By Peter Schroeder - 10/03/13 05:49 PM EDT
House Majority Leader Eric Cantor (R-Va.) vowed to bring forward more piecemeal spending bills Thursday, as he expressed confidence President Obama would eventually be forced to negotiate.
In a memo sent to House Republicans, Cantor called the Democratic position "untenable" and "unsustainable," adding that a steady diet of narrow funding bills would force Democrats to deal.
"I am confident that if we keep advancing common-sense solutions to the problems created by the shutdown that Senate Democrats and President Obama will eventually agree to meaningful discussions that would allow us to ultimately resolve this impasse," he wrote.
"The American people ... expect us to work together and they will not countenance one party simply refusing to negotiate."
Cantor said Republicans are in an "unprecedented place," and noted that during the last shutdown, President Clinton was "actively engaged" in searching for a solution.
While Congress's top four leaders met with the president Wednesday evening, participants came out of the meeting saying the president was sticking with his stance of not negotiating on ending the shutdown and raising the debt limit.
In recent days, House Republicans have advanced several bills targeting high-profile areas of the government impacted by the shutdown, such as national parks, veterans' benefits and the National Institutes of Health.
In turn, they have pressed Senate Democrats to take up the measures and ensure that at least some portions of the government can be funded while the two sides search for a broader compromise.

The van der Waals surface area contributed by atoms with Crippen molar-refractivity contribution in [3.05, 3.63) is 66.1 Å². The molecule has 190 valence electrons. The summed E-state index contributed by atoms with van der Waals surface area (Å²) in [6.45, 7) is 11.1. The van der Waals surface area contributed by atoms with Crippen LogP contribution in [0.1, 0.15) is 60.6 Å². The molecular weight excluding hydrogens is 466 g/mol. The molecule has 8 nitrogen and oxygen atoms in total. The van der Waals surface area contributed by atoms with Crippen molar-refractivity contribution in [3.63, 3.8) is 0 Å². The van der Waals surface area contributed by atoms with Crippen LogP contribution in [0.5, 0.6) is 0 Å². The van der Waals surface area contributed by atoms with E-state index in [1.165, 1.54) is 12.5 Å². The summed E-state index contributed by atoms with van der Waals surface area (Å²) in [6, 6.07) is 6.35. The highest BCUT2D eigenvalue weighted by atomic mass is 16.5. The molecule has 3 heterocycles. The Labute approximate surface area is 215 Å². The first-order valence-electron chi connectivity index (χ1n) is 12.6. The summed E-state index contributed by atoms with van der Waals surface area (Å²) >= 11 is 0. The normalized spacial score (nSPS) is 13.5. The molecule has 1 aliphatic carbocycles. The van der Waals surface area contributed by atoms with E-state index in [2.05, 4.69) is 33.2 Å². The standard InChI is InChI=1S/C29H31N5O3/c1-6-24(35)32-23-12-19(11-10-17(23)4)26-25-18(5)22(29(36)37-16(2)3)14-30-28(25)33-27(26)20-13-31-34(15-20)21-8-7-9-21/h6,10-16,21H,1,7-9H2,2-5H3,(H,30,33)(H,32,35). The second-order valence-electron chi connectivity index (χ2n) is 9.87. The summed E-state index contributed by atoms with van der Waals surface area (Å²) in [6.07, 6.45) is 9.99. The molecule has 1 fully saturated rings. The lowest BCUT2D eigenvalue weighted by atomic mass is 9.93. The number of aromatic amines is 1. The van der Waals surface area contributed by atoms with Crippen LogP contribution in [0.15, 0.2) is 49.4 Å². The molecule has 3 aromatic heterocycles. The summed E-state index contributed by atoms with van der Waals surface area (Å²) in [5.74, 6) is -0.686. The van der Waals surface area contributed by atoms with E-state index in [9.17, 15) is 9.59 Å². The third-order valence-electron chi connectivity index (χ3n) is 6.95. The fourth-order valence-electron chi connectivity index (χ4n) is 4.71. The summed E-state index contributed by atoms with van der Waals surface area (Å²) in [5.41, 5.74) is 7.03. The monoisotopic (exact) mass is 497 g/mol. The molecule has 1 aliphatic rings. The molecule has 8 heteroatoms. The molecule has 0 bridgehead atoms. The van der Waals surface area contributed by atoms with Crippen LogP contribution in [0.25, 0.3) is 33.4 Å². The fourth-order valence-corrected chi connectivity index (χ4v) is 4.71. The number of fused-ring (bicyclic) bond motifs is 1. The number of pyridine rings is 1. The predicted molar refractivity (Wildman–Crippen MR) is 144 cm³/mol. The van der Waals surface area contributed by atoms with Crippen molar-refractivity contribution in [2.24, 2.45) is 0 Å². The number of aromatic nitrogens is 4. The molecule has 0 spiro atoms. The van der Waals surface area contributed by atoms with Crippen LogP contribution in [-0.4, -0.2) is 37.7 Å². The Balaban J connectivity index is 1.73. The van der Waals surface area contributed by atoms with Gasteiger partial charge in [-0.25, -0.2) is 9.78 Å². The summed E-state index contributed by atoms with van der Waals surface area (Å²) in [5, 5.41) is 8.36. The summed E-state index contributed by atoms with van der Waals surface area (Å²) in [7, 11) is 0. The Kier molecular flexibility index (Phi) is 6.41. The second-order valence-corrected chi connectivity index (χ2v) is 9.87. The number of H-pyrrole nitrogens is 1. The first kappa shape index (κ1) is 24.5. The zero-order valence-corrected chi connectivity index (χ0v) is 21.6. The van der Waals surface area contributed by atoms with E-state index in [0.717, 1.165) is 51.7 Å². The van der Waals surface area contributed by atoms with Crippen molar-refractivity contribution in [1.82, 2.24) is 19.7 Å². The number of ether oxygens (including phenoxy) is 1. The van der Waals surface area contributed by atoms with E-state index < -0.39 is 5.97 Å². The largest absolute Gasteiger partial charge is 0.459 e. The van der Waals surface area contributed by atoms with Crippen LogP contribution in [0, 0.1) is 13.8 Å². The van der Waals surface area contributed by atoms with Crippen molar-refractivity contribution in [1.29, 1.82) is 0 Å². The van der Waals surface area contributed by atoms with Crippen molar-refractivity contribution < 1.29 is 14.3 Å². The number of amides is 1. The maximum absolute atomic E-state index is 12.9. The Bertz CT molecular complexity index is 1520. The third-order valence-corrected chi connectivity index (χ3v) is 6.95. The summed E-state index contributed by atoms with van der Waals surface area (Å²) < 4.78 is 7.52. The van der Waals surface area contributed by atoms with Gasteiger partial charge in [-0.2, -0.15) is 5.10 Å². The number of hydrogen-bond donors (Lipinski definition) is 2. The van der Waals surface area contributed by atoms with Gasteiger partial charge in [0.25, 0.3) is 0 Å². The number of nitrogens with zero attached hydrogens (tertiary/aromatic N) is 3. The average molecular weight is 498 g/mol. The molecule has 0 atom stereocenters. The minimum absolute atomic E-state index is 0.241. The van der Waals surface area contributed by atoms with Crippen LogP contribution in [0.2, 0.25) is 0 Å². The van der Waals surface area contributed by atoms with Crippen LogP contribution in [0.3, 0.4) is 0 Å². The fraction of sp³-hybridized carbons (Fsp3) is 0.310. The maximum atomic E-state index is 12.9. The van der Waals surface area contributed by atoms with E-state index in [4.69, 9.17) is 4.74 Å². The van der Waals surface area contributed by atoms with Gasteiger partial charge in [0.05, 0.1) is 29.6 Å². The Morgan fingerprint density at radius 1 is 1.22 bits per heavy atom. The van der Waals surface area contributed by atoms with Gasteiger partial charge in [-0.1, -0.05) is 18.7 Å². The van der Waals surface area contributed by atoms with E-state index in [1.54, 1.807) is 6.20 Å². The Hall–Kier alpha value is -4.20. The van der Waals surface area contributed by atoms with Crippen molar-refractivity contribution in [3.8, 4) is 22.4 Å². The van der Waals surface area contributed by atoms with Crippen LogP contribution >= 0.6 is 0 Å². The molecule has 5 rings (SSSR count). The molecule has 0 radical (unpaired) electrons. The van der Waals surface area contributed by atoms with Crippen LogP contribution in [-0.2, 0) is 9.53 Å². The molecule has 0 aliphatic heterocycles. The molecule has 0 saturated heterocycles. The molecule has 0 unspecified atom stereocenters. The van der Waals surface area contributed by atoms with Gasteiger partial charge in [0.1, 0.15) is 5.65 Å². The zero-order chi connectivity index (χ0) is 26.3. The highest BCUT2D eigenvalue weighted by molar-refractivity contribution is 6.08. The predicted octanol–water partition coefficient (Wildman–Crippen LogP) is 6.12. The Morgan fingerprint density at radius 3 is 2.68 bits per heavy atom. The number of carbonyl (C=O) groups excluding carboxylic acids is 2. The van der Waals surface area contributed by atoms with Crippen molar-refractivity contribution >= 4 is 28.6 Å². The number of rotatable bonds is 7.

Thus far, Senate Democrats and the White House have rejected that approach, pushing back on Republicans to accept a plan to fund the entire government at sequester levels.
"One can only speculate as to why President Obama and Congressional Democrats are not only refusing to negotiate but now refusing to support or provide the American people with relief from the government shutdown," Cantor wrote.
"But I firmly believe their position is untenable. It is at odds with how even past Democratic Presidents have handled similar situations. I expect that in addition to these bills, we will consider other similar pieces of legislation to reopen critical operations of the federal government," he added.
The government shutdown is the result of GOP efforts to attach provisions trimming the healthcare reform law and Democrats' refusal to consider any changes to the law during the funding debate.
Cantor reiterated in his memo that the last House Republican offer to fund the government before the shutdown was "reasonable."
That plan called for a one-year delay of the law's individual mandate and a repeal of the traditional employer healthcare subsidies for members of Congress and their staff.
Sen. Chuck Grassley (R-Iowa) inserted a provision into the law forcing members and their staff on to the exchanges created by the law.
Republicans have argued the employer exemption amounts to special treatment, and Cantor called it one of several "sweet-heart deals."